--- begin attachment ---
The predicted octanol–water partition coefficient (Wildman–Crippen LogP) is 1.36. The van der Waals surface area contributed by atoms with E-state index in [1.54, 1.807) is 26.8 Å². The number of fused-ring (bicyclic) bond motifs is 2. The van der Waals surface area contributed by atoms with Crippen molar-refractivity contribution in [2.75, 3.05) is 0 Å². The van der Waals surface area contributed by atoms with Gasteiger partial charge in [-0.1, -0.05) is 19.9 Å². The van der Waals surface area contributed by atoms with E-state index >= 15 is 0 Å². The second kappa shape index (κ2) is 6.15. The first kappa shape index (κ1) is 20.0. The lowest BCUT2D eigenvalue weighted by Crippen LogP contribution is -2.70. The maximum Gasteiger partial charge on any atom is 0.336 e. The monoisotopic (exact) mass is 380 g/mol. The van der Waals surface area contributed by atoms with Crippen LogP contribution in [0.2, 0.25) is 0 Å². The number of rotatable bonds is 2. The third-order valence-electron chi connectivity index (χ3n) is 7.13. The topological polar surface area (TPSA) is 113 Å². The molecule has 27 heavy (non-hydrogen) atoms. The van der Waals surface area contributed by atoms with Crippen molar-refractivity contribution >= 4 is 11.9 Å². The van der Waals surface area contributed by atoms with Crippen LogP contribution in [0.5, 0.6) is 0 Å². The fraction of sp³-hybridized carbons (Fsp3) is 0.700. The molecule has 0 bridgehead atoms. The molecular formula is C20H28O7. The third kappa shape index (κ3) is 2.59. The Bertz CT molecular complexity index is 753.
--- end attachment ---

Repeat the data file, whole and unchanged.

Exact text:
The predicted octanol–water partition coefficient (Wildman–Crippen LogP) is 1.36. The van der Waals surface area contributed by atoms with E-state index in [1.54, 1.807) is 26.8 Å². The number of fused-ring (bicyclic) bond motifs is 2. The van der Waals surface area contributed by atoms with Crippen molar-refractivity contribution in [2.75, 3.05) is 0 Å². The van der Waals surface area contributed by atoms with Gasteiger partial charge in [-0.1, -0.05) is 19.9 Å². The van der Waals surface area contributed by atoms with E-state index >= 15 is 0 Å². The second kappa shape index (κ2) is 6.15. The first kappa shape index (κ1) is 20.0. The lowest BCUT2D eigenvalue weighted by Crippen LogP contribution is -2.70. The maximum Gasteiger partial charge on any atom is 0.336 e. The monoisotopic (exact) mass is 380 g/mol. The van der Waals surface area contributed by atoms with Crippen LogP contribution in [0.2, 0.25) is 0 Å². The number of rotatable bonds is 2. The third-order valence-electron chi connectivity index (χ3n) is 7.13. The topological polar surface area (TPSA) is 113 Å². The molecule has 27 heavy (non-hydrogen) atoms. The van der Waals surface area contributed by atoms with Crippen molar-refractivity contribution >= 4 is 11.9 Å². The van der Waals surface area contributed by atoms with Crippen LogP contribution in [0.5, 0.6) is 0 Å². The fraction of sp³-hybridized carbons (Fsp3) is 0.700. The molecule has 0 bridgehead atoms. The molecular formula is C20H28O7. The third kappa shape index (κ3) is 2.59. The Bertz CT molecular complexity index is 753.